FORT WAYNE – A local strip club owner is accused of sexually harassing one of his employees and could be on the hook for damages.
The Indiana Civil Rights Commission, which enforces the states civil rights laws, announced Thursday there is evidence showing the owner of Showgirl I inappropriately touched a woman who worked there last year.
According to a Civil Rights Commission document, the owner, James A. Butler, 51, is accused of grabbing the womans crotch one night last November before telling her he was going to take her home and (expletive) her.
Others at the strip club, on Goshen Road near Coliseum Boulevard and Interstate 69, told commission investigators that Butler created a sexually charged atmosphere between himself and his employees, the document said.
That same document cites witnesses who said Butler sexually harassed other female employees with inappropriate touching and comments the same day he allegedly grabbed the woman.
Butler could not be reached for comment Thursday.
Although no criminal charges have been filed against Butler, the woman left work early the night of the alleged harassment and went to Fort Wayne police to file a report against Butler.
About two weeks later the woman filed a complaint with the Civil Rights Commission.
Brad Meadows, a spokesman for the commission, said all complaints are investigated and presented to Joshua Brewster, the commissions deputy director.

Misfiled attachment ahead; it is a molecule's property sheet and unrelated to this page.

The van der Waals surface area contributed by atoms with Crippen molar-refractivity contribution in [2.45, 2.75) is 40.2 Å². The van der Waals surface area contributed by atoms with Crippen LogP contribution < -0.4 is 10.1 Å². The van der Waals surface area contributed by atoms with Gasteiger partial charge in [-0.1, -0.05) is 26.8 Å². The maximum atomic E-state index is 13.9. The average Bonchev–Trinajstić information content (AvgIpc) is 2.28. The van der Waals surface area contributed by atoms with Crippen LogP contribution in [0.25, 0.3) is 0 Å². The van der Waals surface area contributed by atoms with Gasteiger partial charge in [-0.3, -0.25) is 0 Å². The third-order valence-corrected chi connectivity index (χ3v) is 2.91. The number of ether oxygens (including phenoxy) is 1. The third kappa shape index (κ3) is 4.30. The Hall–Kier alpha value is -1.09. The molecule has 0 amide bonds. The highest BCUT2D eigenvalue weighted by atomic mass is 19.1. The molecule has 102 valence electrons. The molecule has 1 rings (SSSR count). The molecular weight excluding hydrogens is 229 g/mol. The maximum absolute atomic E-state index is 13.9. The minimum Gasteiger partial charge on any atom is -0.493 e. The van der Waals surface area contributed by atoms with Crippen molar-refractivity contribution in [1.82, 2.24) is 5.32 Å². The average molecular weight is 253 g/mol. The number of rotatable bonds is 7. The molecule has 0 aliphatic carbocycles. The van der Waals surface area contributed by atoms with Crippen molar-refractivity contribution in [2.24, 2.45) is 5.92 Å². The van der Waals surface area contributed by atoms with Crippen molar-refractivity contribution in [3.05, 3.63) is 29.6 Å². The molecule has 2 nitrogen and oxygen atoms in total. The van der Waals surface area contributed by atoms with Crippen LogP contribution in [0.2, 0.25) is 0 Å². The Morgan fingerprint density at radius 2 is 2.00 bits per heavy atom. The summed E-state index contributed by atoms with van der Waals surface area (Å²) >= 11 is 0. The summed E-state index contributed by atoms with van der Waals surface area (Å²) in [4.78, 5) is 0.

Brewster then rules whether theres probable cause that someones civil rights were violated, as he did in the case involving Showgirl I.
Each year, the commission receives 500 to 600 formal complaints, Meadows said. The commission finds probable cause that violations occurred in 8 percent to 10 percent of those complaints.
Its rare because the burden of proof falls solely on the person filing the complaint, Meadows said. To get to this point, they usually have to have had some type of witness who can corroborate the story.
Both sides could now go into mediation and reach a settlement, Meadows said.
These settlements are usually for back pay and other damages. The settlements can be in the thousands of dollars but are typically less than $10,000, Meadows said.
If a settlement cannot be reached, the case can go before a commission hearing and an administrative law judge, who can then rule on the matter, Meadows said.
Our goal is to not get to that point, Meadows said. The majority of these do not reach that point.